Controlling Aphids in Your Garden

Good Things Don’t Always Come in Small Packages

Aphids are small vampire-like insects. They have specialized mouths capable of piercing plants and sucking out their vital juices. Aphids are easy to identify; while they may vary in color depending upon species and host plant, they’re pear-shaped and usually wingless. They also have a pair of cornicles or tail pipes sticking out behind them unlike other soft-bodied insects.

The aphid’s uniqueness among insects doesn’t stop there, though. There are very few Counts among these vampires; this is a species of primarily Countesses. Female aphids bear live young without needing to mate that spring. In the fall, female aphids produce a limited generation of males, with whom they mate; after mating, they lay eggs which won’t hatch until the following spring. These spring-hatchlings are exclusively female and the cycle begins again.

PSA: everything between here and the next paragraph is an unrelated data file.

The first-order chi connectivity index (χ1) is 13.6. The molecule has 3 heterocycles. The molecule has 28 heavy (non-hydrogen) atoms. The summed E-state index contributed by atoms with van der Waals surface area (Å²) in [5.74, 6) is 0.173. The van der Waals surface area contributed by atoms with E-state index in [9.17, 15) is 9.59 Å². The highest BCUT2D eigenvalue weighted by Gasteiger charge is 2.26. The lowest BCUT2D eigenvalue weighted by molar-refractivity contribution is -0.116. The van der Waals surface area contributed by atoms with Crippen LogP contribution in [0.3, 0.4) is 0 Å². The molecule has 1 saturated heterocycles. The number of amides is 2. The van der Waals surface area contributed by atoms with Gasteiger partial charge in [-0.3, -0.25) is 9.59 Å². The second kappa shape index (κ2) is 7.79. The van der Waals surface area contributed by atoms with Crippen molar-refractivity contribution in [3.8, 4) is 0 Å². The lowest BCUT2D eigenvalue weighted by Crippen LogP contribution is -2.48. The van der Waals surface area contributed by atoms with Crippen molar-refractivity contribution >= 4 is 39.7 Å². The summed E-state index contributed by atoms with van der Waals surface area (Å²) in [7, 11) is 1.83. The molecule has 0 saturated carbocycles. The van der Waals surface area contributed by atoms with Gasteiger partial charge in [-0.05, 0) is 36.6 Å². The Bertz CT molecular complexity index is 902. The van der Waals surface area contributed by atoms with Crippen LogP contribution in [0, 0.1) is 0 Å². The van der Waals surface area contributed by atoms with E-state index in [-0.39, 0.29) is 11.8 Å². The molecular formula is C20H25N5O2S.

Aphids aren’t particular in their choice of victim plants; while they prefer peas, beans, cukes, tomatoes, melons, pumpkins, squash, cabbage and potatoes, they’ll eat almost anything. They’re also great transmitters of crops disease.

A small infestation may not be so bad, but if you’re seeing curled leaves, stunted growth or sooty mold (blackened leaves), you have a problem. What do you do about it? Read on:

  • Send in the vampire hunters! No, not Buffy, sorry. There are many beneficial predatory insects that love a good aphid buffet.
  • Spray your sturdier plants with a strong blast of water to dislodge aphids.
  • Don’t use broad spectrum pesticides; they’ll kill the beneficial insects, too.
  • Avoid over-fertilizing your garden. If you have an aphid infestation, the nitrogen boost from the fertilizer will actually energize aphid reproduction and you’ll soon have a much larger infestation.
  • Weeding limits the number of plants that could feed aphids and gives you the perfect chance to inspect your plants, specifically ornamentals near your veggies.
  • If you can, prune away heavily-infested portions of plants and trash them, along with the infesting aphids.
  • Use horticultural soaps or oils, such as Safer Insect Killing Soap or neem oil, if possible. These are contact products, so you’ll have to reapply as needed. Always make sure you get the leaves’ undersides, as aphids love to hide there.

Keeping watch and following these easy tips, you’ll have a much easier time controlling aphids in your garden.